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THE SUBSCRIPTIONS OF THE EPISTLES.
of these subscriptions are false or improbable; that is, they are either absolutely contradicted by the contents of the epistle, or are difficult to be reconciled with them.
I. The subscription of the first epistle to the Corinthians states that it was written from Philippi, notwithstanding that, in the fixteenth chapter and the eighth verse of the epistle, St. Paul informs the Corinthians, that he will“ tarry at Ephesus until Pente“ cost;" and notwithstanding that he begins the salutations in the epistle, by telling them o the churches of Asia salute you;” a pretty evident indication that he himself was in Asia at this time.
II. The epistle to the Galatians is by the subscription dated from Rome; yet, in the epistle itself, St. Paul expresses his surprise
56 that they were so foon removing from him
" that called them;" whereas his journey to · Rome was ten years posterior to the conversion of the Galatians. And what, I think, is more conclusive, the author, though speaking of himself in this more than any other epistle, doės not once mention his bonds, or call himself a prisoner; which he had not failed to do in every one of the four epistles written from that city, and during that imprisonment.
III. The first epistle to the Thessalonians was written, the subscription tell us, from Athens; yet the epistle refers expressly to the coming of Timotheus from Thessalonica (ch. iii. ver. 6); and the history informs us, Acts xviii. ver. 5, that Timothy came out of Macedonia to St. Paul at Corinth.
IV. The second epistle to the Thessalonians is dated, and without
discoverable reason, from Athens also. If it be truly the second; if it refer, as it appears to do (ch. ii ver. 2), to the first, and the first was written from Corinth, the place must be erroneously afligned, for the history does
not allow us to suppose that St. Paul, after he had reached Corinth, went back to Athens.
V. The first epistle to Timothy the subscription asserts to have been sent from Laodicea ; yet, when St. Paul writes, “ I be
sought thee to abide ftill at Ephesus,
πορευομενος εις Μακεδονιαν (when I fet out “ for Macedonia),” the reader is naturally led to conclude, that he wrote the letter upon his arrival in that country.
VI. The epistle to Titus is dated from Nicopolis in Macedonia, whilst no city of that name is known to have existed in that province.
The use, and the only use, which I make of these observations, is to show, how easily errors and contradictions fteal in where the writer is not guided by original knowledge. There are only eleven distinct assignments of date to St. Paul's epistles (for the four written from Rome may be considered as plainly cotemporary); and of these, fix seem to be erroneous.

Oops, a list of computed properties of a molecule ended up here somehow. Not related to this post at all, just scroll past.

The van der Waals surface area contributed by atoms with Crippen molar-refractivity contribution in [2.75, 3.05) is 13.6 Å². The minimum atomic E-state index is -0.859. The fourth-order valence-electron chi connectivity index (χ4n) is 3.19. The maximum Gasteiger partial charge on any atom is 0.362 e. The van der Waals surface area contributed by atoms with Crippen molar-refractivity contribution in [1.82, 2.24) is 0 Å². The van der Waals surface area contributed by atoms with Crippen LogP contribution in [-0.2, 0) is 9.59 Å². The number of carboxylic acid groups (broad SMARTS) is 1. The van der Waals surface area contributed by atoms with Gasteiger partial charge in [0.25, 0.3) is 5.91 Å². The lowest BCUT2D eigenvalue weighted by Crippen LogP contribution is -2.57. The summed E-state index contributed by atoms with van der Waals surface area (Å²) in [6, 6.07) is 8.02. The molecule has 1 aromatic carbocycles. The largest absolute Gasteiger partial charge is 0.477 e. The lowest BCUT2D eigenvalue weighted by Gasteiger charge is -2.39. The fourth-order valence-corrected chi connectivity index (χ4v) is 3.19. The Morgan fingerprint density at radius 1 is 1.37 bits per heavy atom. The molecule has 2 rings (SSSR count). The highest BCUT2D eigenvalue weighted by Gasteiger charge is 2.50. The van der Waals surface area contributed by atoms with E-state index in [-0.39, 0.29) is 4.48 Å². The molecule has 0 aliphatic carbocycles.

I do not attribute any authority to these subscriptions. I believe them to have been conjectures founded sometimes upon loose traditions, but more
generally upon a consideration of some par. ticular text, without sufficiently comparing in with other parts of the epistle, with different epistles, or with the history. Suppose then that the subscriptions had come down to us as authentic parts of the epistles, there would have been more contrarieties and difficulties arising out of these final verses, than from all the rest of the volume. Yet, if the epistles had been forged, the whole must have been made up of the same elements as those of which the subscriptions are composed, viz. tradition, conjecture, and inference : and it would have remained to be accounted for, how, whilft so many errors were crowded into the concluding clauses of the letters, so much consistency should be preserved in other parts.
The same reflection arises from observing the oversights and mistakes which learned men have committed, when arguing upon allusions which relate to time and place, or when endeavouring to digest scattered circumstances into a continued story. It is indeed the same cafe ; for these subscriptions must be regarded as ancient scholia,
and is nothing more. Of this liability to error I can present the reader with a notable instance; and which I bring forward for no other purpose than that to which I apply the erroneous subscriptions.' Ludovicus Capellus, in that part of his Historia Apostolica Illustrata, which is entitled DeOrdine Epist. Paul. writing upon the second epistle to the Corinthians, triumphs unmercifully over the want of fagacity in Baronius, who, it seems, makes St. Paul write his epistle to Titus from Macedonia upon his second visit into that province; whereas it appears from the history, That Titus, instead of being in Crete where the epistle places him, was at that time sent by the apostle from Macedonia to Corinth. “ Animadvertere est," says Capellus, “ magnam hominis illius “abaebiav, qui vult Titum a Paulo in Cre“ tam abductum, illicque relictum, cum inde “ Nicopolim navigaret, quem temen agnof6 cit a Paulo ex Macedoniâ miffum efle Co66 rinthum.” This probably will be thought a detection of inconsistency in Baronius. But what is the most remarkable, is, that in the faine chapter in which he thus in